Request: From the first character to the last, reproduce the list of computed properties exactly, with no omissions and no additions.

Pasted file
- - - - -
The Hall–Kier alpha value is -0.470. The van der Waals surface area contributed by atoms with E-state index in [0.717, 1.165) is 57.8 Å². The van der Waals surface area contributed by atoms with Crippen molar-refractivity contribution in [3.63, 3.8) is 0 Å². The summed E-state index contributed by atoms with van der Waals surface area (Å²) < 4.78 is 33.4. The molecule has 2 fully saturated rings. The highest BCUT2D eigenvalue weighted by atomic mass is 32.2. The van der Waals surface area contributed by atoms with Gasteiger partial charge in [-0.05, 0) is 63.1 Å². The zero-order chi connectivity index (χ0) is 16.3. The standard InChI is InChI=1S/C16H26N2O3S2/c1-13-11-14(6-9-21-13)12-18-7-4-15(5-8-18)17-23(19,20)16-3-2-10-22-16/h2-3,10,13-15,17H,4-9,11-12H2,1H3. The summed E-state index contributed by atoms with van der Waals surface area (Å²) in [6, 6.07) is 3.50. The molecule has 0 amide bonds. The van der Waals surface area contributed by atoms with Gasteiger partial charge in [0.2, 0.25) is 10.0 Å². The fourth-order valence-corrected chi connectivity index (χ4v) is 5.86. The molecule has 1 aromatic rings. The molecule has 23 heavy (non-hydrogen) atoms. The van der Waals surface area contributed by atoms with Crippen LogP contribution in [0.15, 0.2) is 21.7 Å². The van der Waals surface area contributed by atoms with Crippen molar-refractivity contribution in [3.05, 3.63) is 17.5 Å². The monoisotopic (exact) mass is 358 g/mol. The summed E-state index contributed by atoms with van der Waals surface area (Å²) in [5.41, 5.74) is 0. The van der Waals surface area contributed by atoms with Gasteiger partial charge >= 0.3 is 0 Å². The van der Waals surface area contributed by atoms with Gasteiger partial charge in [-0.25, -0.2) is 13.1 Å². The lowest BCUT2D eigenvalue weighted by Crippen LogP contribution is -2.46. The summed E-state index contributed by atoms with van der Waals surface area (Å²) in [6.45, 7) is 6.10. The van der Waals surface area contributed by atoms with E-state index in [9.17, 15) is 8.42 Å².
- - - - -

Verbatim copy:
The Hall–Kier alpha value is -0.470. The van der Waals surface area contributed by atoms with E-state index in [0.717, 1.165) is 57.8 Å². The van der Waals surface area contributed by atoms with Crippen molar-refractivity contribution in [3.63, 3.8) is 0 Å². The summed E-state index contributed by atoms with van der Waals surface area (Å²) < 4.78 is 33.4. The molecule has 2 fully saturated rings. The highest BCUT2D eigenvalue weighted by atomic mass is 32.2. The van der Waals surface area contributed by atoms with Gasteiger partial charge in [-0.05, 0) is 63.1 Å². The zero-order chi connectivity index (χ0) is 16.3. The standard InChI is InChI=1S/C16H26N2O3S2/c1-13-11-14(6-9-21-13)12-18-7-4-15(5-8-18)17-23(19,20)16-3-2-10-22-16/h2-3,10,13-15,17H,4-9,11-12H2,1H3. The summed E-state index contributed by atoms with van der Waals surface area (Å²) in [6, 6.07) is 3.50. The molecule has 0 amide bonds. The van der Waals surface area contributed by atoms with Gasteiger partial charge in [0.2, 0.25) is 10.0 Å². The fourth-order valence-corrected chi connectivity index (χ4v) is 5.86. The molecule has 1 aromatic rings. The molecule has 23 heavy (non-hydrogen) atoms. The van der Waals surface area contributed by atoms with Crippen LogP contribution in [0.15, 0.2) is 21.7 Å². The van der Waals surface area contributed by atoms with Crippen molar-refractivity contribution in [3.05, 3.63) is 17.5 Å². The monoisotopic (exact) mass is 358 g/mol. The summed E-state index contributed by atoms with van der Waals surface area (Å²) in [5.41, 5.74) is 0. The van der Waals surface area contributed by atoms with Gasteiger partial charge >= 0.3 is 0 Å². The van der Waals surface area contributed by atoms with Gasteiger partial charge in [-0.25, -0.2) is 13.1 Å². The lowest BCUT2D eigenvalue weighted by Crippen LogP contribution is -2.46. The summed E-state index contributed by atoms with van der Waals surface area (Å²) in [6.45, 7) is 6.10. The van der Waals surface area contributed by atoms with E-state index in [9.17, 15) is 8.42 Å².